A few years ago in Utah, under the shadow of the Wasatch Front on Great Salt Lake, I hunted and killed a tundra swan. Two years later I hunted and shot black swans near Christchurch, in New Zealand. Now I could write about these hunts as if they were any other, but that would ignore the simple fact that in Western culture hunting and eating swans is something of a fringe activity, to put it mildly.
Shoot a goose and people ask you how you’re going to cook it. Shoot a swan, which, after all, is essentially a long-necked goose, and people ask you why you’d want to do such a thing. This is understandable. You can’t just pick up a pack of swan breasts at your local Safeway and only six states allow swan hunting, so it’s unlikely that even hunters know much about these birds. Again, unlike geese or ducks, swans are not creatures we automatically place into our mental “food animal” buckets.
But neither are a lot of perfectly edible animals, like, say, woodchucks. Swans, however, are not woodchucks. Few animals are so loaded with cultural baggage as are swans. For starters, Leviticus 11:18 bans the eating of swans as “unclean,” which I find ironic considering that it is a mute swan that’s the medieval symbol of love. Mute swans also make an appearance in “Swan Lake.” and the “Ugly duckling,” and a swan is the national bird of Denmark. Exactly how swans went from unclean to symbols of love isn’t clearly understood.
One reason could be because swans are visually striking. Trumpeter and mute swans are the largest flying birds in North America, weighing upwards of 33 pounds; the tundra swans we hunt, by comparison, are a dinky 17 pounds on average. Incidentally, it is the mute swan that we mostly see in parks. It’s a European native brought over in the 19th century that happens to compete with the trumpeters for habitat. Black swans (Cygnus atratus) are just as striking, weighing about 18 pounds with charcoal feathers and a bright red bill.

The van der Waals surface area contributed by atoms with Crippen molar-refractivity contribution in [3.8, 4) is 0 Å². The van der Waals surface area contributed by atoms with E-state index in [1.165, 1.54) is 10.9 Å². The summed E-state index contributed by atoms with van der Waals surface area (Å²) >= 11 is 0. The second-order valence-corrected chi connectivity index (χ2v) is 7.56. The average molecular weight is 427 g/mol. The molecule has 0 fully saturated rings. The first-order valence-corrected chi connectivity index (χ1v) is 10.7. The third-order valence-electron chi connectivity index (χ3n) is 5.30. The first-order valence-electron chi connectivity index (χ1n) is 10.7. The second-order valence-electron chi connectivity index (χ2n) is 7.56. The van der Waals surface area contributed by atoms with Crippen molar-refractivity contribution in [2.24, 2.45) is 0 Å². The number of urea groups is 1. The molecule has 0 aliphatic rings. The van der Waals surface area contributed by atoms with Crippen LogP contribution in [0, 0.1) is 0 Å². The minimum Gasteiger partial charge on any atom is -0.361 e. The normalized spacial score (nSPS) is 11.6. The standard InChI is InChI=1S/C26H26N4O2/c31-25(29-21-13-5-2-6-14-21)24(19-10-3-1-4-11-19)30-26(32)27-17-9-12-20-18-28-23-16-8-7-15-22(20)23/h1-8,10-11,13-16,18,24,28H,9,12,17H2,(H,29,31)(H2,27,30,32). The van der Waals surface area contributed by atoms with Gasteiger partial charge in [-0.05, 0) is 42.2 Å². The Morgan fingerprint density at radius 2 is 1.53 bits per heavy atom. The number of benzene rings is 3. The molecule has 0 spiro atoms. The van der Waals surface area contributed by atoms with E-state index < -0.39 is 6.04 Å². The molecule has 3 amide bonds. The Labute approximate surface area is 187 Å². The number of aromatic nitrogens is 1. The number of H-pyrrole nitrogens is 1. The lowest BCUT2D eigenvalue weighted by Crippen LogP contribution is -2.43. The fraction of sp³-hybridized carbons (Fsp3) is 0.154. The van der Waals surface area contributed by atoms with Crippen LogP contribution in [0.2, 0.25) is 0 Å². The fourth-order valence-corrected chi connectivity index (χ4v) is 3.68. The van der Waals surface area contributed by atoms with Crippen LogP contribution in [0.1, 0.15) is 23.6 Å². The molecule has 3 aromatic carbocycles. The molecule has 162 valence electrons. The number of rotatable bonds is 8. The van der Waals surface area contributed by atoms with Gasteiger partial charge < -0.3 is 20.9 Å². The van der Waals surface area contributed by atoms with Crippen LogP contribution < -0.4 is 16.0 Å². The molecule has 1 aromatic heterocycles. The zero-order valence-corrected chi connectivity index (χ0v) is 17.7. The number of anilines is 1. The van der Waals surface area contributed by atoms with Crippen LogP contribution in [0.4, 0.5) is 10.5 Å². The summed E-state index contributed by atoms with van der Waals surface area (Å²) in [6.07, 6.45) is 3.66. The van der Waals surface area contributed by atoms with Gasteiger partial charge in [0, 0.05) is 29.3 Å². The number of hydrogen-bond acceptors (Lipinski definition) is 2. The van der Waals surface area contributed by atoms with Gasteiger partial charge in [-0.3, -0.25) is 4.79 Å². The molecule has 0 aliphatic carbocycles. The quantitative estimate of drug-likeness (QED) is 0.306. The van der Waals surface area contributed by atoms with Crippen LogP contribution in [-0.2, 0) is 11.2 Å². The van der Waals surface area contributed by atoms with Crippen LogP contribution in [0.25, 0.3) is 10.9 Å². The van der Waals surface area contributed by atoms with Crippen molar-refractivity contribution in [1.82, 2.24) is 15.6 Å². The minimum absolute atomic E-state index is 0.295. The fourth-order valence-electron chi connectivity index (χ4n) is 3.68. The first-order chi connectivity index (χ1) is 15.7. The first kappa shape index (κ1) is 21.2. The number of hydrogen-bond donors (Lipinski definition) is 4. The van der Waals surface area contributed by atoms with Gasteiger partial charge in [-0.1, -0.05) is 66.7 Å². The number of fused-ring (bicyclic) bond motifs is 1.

I can hear you saying, “Oh, but swans mate for life!” Yes, they do. But then again so do turkey vultures. And “mating for life” has been shown to be a fallacy even in the bird world; scientists have recorded “divorces” and cheating among supposed life partners. But still, I get it: Even if the reality is mundane and base, the swan, idolized of course, makes for a majestic symbol of faith, beauty and love. I used to work in politics, and in that realm it is a truism that perception is reality.
Interestingly, however, since my hunt I’ve been getting the “Oh God, how you could kill a swan?!” reaction a lot less than I’d expected. I suspect this is because a great many of us have had personal experience with mute swans in parks. For every negative reaction I’ve received, I’ve had at least two people recount to me their version of having their idyllic notion of swans broken by a giant, hissing monster that chased them around as a child. All I wanted to do was feed it bread — and it bit me!
The most common response to me has been a sidelong look, as if to silently wonder whether I’ve become Hunter Angler Poacher Cook. So for the record, everything about my swan hunts was legit. In Utah, you must take a test to even apply for a permit, then you need to be lucky enough to draw one of the 2,000 tags, and if you are so lucky, as I was, you only get one bird a year. In New Zealand, where I was hunting, the bag limit was 5 per day.
And in Utah, if you get a swan, you must immediately check it into the local Fish and Wildlife office so they can mark your tag — and be sure you did not shoot a trumpeter swan, which although not technically threatened is still in low numbers even a century after hunting trumpeters was banned. In Utah, if hunters kill 10 trumpeter swans, they close the whole season down. So far, it’s never happened.
On a typical year, somewhere between 35,000 and 50,000 tundra swans congregate on the Great Salt Lake. November is prime time for swan hunting, and as it happened, my book tour took me through Salt Lake at the perfect time. So I teamed up with my friends Matt and Steve from Camp Chef, as well as Jeff Bringhurst and Tony Smith; I’d hunted ducks with all of them the previous year. Also with us was Adam Eakle of KSL Outdoors, who shot a video of the whole hunt.